If episode three of Fractale were to have a headline to promote it, it would probably be "from moe to massacre in thirty seconds", and it's with that lighting fast change in tone that we enter Fractale's latest instalment.
With Lost Millennium's attempt to disrupt the Star Festival not really going to plan despite that aforementioned bloodbath, and with the indoctrination of those living under the Fractale system continuing, our heroes (or are they villains) of the piece decide it's time for a change of tact, and instead focus their efforts on kidnapping Phryne after her arrival to guide the festival. This they duly achieve, escaping in their airship with Phryne, and of course with Clain and Nessa also in tow. The fallout from this incident gives Clain a little time to pause and reflect upon seeing death for the first time in his life; something which is effectively impossible to encounter within the Fractale system, thus bringing up another moral and/or philosophical point for the viewer to consider.
That aside, it's pretty clear (and not entirely without merit) that Clain continues Lost Millennium to be little more than murderers and terrorist, leaving him to decide to free Phryne and escape - a plan which earns him a surprising rebuke from Phryne herself of all people. There's also rather an awkward stand-off between herself and Nessa which is never fully explained during the episode beyond that fact that they are complete opposites in one respect - Nessa "loves love" while Phyrne professes to hating love.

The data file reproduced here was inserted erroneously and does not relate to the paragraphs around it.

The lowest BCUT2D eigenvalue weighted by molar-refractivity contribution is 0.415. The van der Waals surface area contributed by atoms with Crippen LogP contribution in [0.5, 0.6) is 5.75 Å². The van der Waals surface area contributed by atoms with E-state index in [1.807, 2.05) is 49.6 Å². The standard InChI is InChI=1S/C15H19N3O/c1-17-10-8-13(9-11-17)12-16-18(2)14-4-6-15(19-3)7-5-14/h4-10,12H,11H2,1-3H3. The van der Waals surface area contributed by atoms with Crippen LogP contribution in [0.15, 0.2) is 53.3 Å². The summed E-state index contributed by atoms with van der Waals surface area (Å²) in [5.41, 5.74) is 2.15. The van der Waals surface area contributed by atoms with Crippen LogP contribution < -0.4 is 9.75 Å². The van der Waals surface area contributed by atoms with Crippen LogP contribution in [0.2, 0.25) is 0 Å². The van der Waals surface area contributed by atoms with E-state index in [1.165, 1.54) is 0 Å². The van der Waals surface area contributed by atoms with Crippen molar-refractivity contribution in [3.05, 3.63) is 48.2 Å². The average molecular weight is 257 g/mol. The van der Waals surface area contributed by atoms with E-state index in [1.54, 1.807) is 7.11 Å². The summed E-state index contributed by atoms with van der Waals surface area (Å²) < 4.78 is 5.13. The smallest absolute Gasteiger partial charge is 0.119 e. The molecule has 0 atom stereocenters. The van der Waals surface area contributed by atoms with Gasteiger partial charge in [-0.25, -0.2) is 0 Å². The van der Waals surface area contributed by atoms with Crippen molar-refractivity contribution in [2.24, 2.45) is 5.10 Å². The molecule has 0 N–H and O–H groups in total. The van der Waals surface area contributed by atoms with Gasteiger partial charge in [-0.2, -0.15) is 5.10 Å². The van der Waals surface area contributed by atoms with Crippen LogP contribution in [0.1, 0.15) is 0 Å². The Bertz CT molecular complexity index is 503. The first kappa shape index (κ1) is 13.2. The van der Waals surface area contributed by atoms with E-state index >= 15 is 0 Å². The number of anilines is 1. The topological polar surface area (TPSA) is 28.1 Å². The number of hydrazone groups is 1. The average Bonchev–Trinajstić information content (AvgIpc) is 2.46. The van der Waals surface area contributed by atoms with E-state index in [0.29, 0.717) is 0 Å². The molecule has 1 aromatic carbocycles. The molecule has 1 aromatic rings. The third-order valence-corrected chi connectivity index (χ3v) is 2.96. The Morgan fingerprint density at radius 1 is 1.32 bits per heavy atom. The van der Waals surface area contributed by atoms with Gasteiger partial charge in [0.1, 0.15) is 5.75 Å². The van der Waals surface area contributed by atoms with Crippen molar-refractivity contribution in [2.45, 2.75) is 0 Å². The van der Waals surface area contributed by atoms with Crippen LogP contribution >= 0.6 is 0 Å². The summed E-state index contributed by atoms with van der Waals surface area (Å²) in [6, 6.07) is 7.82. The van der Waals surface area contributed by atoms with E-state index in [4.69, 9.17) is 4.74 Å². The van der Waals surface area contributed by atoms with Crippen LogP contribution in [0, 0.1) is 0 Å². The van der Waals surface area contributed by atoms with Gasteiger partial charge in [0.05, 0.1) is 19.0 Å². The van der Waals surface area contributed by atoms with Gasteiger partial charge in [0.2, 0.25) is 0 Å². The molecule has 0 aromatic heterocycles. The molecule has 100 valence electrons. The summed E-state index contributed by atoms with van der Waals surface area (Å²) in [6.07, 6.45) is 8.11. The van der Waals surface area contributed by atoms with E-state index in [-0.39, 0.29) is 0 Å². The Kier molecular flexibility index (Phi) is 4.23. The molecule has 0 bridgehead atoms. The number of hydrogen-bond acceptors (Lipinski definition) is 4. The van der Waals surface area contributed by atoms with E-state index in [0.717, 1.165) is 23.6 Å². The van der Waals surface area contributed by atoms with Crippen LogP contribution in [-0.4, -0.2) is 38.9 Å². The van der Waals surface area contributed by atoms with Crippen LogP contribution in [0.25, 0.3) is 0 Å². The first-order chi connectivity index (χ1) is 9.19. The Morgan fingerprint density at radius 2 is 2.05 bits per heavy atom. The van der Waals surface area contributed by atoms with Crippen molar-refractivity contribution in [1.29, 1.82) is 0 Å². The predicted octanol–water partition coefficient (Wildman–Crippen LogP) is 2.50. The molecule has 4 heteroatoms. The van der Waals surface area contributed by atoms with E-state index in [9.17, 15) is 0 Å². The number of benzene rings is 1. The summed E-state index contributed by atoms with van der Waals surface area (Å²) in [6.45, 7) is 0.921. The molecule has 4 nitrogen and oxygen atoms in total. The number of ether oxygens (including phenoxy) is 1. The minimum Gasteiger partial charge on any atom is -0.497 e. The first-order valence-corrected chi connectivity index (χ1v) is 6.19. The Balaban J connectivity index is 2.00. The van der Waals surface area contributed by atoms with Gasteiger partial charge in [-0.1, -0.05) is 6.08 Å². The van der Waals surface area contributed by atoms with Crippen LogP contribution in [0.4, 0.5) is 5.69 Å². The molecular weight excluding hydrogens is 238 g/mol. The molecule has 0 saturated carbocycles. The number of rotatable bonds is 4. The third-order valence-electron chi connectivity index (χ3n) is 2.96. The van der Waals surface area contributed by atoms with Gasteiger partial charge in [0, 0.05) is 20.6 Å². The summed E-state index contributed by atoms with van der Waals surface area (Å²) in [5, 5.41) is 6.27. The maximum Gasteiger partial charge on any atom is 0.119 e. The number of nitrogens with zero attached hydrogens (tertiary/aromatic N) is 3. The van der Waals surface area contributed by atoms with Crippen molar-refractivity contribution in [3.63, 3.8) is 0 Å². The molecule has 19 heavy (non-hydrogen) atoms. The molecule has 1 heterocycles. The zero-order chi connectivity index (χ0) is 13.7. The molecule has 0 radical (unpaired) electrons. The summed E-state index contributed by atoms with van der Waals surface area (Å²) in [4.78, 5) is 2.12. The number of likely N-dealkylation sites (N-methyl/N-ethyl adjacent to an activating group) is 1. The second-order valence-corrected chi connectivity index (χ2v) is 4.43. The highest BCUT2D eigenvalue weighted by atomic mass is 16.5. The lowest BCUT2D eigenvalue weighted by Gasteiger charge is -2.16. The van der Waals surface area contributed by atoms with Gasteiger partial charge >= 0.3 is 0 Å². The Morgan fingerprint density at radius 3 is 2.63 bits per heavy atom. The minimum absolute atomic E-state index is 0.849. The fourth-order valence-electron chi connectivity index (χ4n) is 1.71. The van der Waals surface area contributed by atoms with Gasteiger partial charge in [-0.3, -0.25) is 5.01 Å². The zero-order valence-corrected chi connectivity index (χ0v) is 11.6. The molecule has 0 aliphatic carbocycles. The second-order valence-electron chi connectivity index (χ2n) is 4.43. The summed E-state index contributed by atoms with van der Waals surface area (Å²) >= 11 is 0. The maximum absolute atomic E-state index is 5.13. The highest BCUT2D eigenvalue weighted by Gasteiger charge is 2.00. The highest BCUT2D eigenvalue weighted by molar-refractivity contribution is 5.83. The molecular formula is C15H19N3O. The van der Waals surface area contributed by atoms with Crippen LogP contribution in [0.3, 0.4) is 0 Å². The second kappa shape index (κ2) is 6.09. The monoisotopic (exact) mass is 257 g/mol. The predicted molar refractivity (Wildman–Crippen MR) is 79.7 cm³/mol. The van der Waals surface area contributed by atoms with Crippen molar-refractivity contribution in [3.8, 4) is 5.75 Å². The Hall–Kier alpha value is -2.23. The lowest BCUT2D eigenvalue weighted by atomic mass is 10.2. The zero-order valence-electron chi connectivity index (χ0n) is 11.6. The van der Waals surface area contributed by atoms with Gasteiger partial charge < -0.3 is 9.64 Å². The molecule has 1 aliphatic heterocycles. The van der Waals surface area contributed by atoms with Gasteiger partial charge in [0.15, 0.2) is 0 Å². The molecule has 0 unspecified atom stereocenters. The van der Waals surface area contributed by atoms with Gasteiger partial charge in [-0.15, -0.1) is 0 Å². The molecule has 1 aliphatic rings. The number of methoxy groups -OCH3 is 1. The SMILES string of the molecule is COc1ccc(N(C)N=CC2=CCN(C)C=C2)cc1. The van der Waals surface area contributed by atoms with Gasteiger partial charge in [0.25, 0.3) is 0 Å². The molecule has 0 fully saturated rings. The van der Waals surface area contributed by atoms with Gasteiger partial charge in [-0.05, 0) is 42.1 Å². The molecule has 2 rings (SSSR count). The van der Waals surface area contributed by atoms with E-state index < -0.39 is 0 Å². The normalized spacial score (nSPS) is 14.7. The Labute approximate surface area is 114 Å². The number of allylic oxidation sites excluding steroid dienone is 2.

Following their attack on the Star Festival, Lost Millennium's Granitz family are labelled criminals, taking us quickly to a face-off between Lost Millennium and those in power within Fractale - a rather tumultuous state of affairs which sees Clain in particular tossed this way and that as he follows Phryne down a path that leads both of them pretty much exactly where they started the episode, as guests of Lost Millennium and the Granitz family.
As entertainment value goes, this week's Fractale certainly aimed to pack a fair amount into its running time - life, death, love, action and a developing story with more turns than a particularly arduous lock. As per last week's episode, it also made sure to put some philosophical questions well and truly in the viewer's court - is witnessing death an important part of being human, even when its unavoidable? Are the two sides shown within this series so deeply involved in their hatred of one another that they can't allow themselves to accept even the slightest hint of the other's culture or way of life? Is that itself a commentary on Japanese society?
Away from such questions, there's also a lot of internal queries about Fractale's story, in particular the relationship between Nessa and Phryne - how this explains may well be pivotal to how this series develops and is viewed, so in a sense everything that we've seen this episode feels like it will rely heavily on the next instalment to give us the full picture before we can judge it properly. Given what I've seen thus far though, I'm happy to give it more time to explain and unravel itself, as I continue to find myself fascinated by what this series seems to be trying to tell or ask us even if I'm not sure where its literal content is heading.